Roku Streaming Stick Review

Many described the Roku Streaming Stick as one of the most promising products to be shown off during CES 2012. It’s a device containing all the functionality of a Roku box but instead shrunk down to almost the size of a thumb drive. The device ships with a 99 dollar price tag and contains a bit more power offered by its predecessor, the Roku  2 XS.  But before you go out and buy the stick, there is one catch. Lets see how it works.

Roku - Remote and Stick

What’s included:

  • Roku Streaming Stick
  • Roku Enhanced Remote Control
  • 2x AA-Batteries
  • Standard Documentation (Getting started guide and warranty info)

Roku Streaming Stick Dimensions

  • Width  .4 inches
  • Depth 2.7 inches
  • Height 1 inches
  • Weight .05 pounds

 

Roku Streaming Stick

How does it work?

The primary difference between the stick and any other products in Rokus line up is that it connects to your display through its MHL port, a feature not offered with many TVs and easily mistaken for a HDMI port. With that said, the Roku Streaming Stick will not work with your HDMI port. It will fit in it, but wont  power up.  Let me explain, HMDI ports are capable of transferring audio and video from HDMI-compliant devices. MHL ports are able to do the same, but they can also power the device that’s plugged in. It’s why you see no external power source for the Roku Streaming Stick.

Differences between Roku Streaming Stick and Roku 2 XS

Besides the plugging into the MHL port and physical appearance of the two devices, there are some other notable differences. For one, the Roku Streaming Stick has double the internal memory of the Roku 2 XS, coming in at 512MB. The remote included with the stick is no longer Bluetooth but a Wi-Fi direct device. This has two benefits. Increased battery life and better response for when the stick is plugged in behind the TV. On top of that, the remote features a volume rocker which no other Roku remote included. It eliminates the need for multiple remotes, improving the whole experience. Lastly, the Roku Streaming Stick also supports dual–band Wi-Fi, unlike the 2 XS, which only supports single-band.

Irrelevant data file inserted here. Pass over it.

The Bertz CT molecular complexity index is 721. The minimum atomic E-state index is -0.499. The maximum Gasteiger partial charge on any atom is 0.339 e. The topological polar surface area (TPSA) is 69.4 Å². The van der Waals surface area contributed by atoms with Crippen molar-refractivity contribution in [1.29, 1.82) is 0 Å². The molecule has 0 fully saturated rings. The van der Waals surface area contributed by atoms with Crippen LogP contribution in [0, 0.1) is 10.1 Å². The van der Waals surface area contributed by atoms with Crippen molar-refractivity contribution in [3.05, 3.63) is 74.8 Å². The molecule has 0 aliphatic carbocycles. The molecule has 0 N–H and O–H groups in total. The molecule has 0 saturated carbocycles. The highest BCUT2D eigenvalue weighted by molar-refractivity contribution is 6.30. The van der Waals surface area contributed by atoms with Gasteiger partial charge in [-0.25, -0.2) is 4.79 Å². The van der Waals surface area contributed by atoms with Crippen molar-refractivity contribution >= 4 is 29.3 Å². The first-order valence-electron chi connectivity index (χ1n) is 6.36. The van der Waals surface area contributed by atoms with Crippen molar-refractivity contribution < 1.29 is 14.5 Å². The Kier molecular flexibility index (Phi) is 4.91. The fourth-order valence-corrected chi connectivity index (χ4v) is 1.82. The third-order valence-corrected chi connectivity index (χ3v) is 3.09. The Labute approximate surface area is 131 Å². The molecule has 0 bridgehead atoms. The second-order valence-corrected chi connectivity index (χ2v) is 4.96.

But aside from those upgrades, you’ll still experience similar functionality like motion control remote for games, 1080p content quality, and access to hundreds of channels

Setting Up the Roku Streaming Stick

Just like any other Roku product, the Roku Stream Stick is simple to setup. Plug it into a display and follow the on screen instructions. You’ll need to connect it to your wireless for a quick update, setup a Roku account if you don’t have one already, and head to the channel store to load up on apps.

Roku Streaming Stick Set

User Interface

Once the initial setup is completed, you’ll be taken to the Roku home page. Your channels will be lined up left to right and they can be easily scrolled to by using the remote. In addition to channels, you’ll have access to the channel store and options.  Just a heads up, some apps and content have a price tag. When you setup your Roku account you also link a credit or debit card to it. Any charges will automatically be billed at the point of purchase.  You’ve been warned!

Overall Impression

Overall, the device is extremely easy to use for everyone. It contains the quality functionality we’ve know to love with all Roku products and changes they why we think about Smart TV’s of the future. It’s really impressive to have so much power in a device almost the size of a thumb drive. Because of that, this product truly lives up to the hype.  However, it most likely won’t be well accept by the cord cutting community due to the fact that MHL ports are a bit of rarity right now. It almost seems like the Roku Streaming Stick is out there to promote the MHL technology.

Along with the release of this device, TV manufactures like Apex, Insignia and Hitachi are releasing displays that are labeled “Roku Ready”. This is more of a marketing gimmick than anything. As long as you have a display with a MHL port the device will work as confirmed by Roku Support.  With that said, if you’re impressed with this device and don’t have a Roku yet or MHL compatible TV, maybe this is a good opportunity to consider the Roku 2 XS. Or, you might want to consider the FAVI Streaming Stick, which is powered by Mini USB and connects directly to a HDMI port. The device is scheduled in land in November and costs less than the Roku Streaming Stick.

Have you had a chance to use the Roku Streaming Stick? Let us know in the comments below.

Roku Streaming Stick Video Review

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